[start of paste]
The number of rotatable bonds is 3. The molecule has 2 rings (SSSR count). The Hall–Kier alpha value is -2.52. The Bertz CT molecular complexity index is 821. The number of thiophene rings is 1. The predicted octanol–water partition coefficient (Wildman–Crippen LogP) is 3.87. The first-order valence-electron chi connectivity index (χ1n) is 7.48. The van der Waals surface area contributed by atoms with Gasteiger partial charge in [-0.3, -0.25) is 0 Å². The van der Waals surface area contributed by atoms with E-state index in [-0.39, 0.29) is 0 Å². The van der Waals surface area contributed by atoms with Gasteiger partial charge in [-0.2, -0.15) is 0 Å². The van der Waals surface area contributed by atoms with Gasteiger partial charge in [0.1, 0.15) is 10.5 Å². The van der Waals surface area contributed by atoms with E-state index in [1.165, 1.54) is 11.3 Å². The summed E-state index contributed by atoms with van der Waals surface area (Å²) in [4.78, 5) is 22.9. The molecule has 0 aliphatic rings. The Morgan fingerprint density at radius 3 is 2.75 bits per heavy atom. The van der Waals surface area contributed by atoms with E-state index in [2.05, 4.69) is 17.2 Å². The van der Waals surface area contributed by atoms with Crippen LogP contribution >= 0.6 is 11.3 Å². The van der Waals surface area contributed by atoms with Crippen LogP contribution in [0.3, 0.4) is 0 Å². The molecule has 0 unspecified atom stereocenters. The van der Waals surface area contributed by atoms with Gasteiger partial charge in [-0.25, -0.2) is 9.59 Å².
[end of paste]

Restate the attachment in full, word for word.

The number of rotatable bonds is 3. The molecule has 2 rings (SSSR count). The Hall–Kier alpha value is -2.52. The Bertz CT molecular complexity index is 821. The number of thiophene rings is 1. The predicted octanol–water partition coefficient (Wildman–Crippen LogP) is 3.87. The first-order valence-electron chi connectivity index (χ1n) is 7.48. The van der Waals surface area contributed by atoms with Gasteiger partial charge in [-0.3, -0.25) is 0 Å². The van der Waals surface area contributed by atoms with E-state index in [-0.39, 0.29) is 0 Å². The van der Waals surface area contributed by atoms with Gasteiger partial charge in [-0.2, -0.15) is 0 Å². The van der Waals surface area contributed by atoms with Gasteiger partial charge in [0.1, 0.15) is 10.5 Å². The van der Waals surface area contributed by atoms with E-state index in [1.165, 1.54) is 11.3 Å². The summed E-state index contributed by atoms with van der Waals surface area (Å²) in [4.78, 5) is 22.9. The molecule has 0 aliphatic rings. The Morgan fingerprint density at radius 3 is 2.75 bits per heavy atom. The van der Waals surface area contributed by atoms with E-state index in [2.05, 4.69) is 17.2 Å². The van der Waals surface area contributed by atoms with Crippen LogP contribution >= 0.6 is 11.3 Å². The van der Waals surface area contributed by atoms with Crippen LogP contribution in [0.3, 0.4) is 0 Å². The molecule has 0 unspecified atom stereocenters. The van der Waals surface area contributed by atoms with Gasteiger partial charge in [-0.25, -0.2) is 9.59 Å².